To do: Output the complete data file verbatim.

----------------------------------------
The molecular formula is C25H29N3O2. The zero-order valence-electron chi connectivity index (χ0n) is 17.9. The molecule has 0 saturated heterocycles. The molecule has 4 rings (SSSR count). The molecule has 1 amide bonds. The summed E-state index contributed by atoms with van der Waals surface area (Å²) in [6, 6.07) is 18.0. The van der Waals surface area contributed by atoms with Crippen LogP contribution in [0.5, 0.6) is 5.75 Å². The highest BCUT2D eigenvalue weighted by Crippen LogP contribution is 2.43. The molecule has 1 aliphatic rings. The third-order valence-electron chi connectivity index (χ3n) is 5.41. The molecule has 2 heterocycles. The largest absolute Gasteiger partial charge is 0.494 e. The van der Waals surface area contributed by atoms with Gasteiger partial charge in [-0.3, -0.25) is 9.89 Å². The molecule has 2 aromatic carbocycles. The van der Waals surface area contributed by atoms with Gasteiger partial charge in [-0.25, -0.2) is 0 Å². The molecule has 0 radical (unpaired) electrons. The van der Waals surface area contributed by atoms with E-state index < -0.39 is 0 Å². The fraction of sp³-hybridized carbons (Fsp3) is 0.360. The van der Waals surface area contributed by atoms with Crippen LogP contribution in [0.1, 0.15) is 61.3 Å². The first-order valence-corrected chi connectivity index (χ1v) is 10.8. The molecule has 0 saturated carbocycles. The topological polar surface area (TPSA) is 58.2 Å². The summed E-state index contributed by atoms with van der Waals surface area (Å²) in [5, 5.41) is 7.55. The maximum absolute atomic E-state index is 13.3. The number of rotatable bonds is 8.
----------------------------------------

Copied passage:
The molecular formula is C25H29N3O2. The zero-order valence-electron chi connectivity index (χ0n) is 17.9. The molecule has 0 saturated heterocycles. The molecule has 4 rings (SSSR count). The molecule has 1 amide bonds. The summed E-state index contributed by atoms with van der Waals surface area (Å²) in [6, 6.07) is 18.0. The van der Waals surface area contributed by atoms with Crippen LogP contribution in [0.5, 0.6) is 5.75 Å². The highest BCUT2D eigenvalue weighted by Crippen LogP contribution is 2.43. The molecule has 1 aliphatic rings. The third-order valence-electron chi connectivity index (χ3n) is 5.41. The molecule has 2 heterocycles. The largest absolute Gasteiger partial charge is 0.494 e. The van der Waals surface area contributed by atoms with Gasteiger partial charge in [-0.3, -0.25) is 9.89 Å². The molecule has 2 aromatic carbocycles. The van der Waals surface area contributed by atoms with Gasteiger partial charge in [-0.25, -0.2) is 0 Å². The molecule has 0 radical (unpaired) electrons. The van der Waals surface area contributed by atoms with E-state index < -0.39 is 0 Å². The fraction of sp³-hybridized carbons (Fsp3) is 0.360. The van der Waals surface area contributed by atoms with Crippen LogP contribution in [0.1, 0.15) is 61.3 Å². The first-order valence-corrected chi connectivity index (χ1v) is 10.8. The molecule has 0 saturated carbocycles. The topological polar surface area (TPSA) is 58.2 Å². The summed E-state index contributed by atoms with van der Waals surface area (Å²) in [5, 5.41) is 7.55. The maximum absolute atomic E-state index is 13.3. The number of rotatable bonds is 8.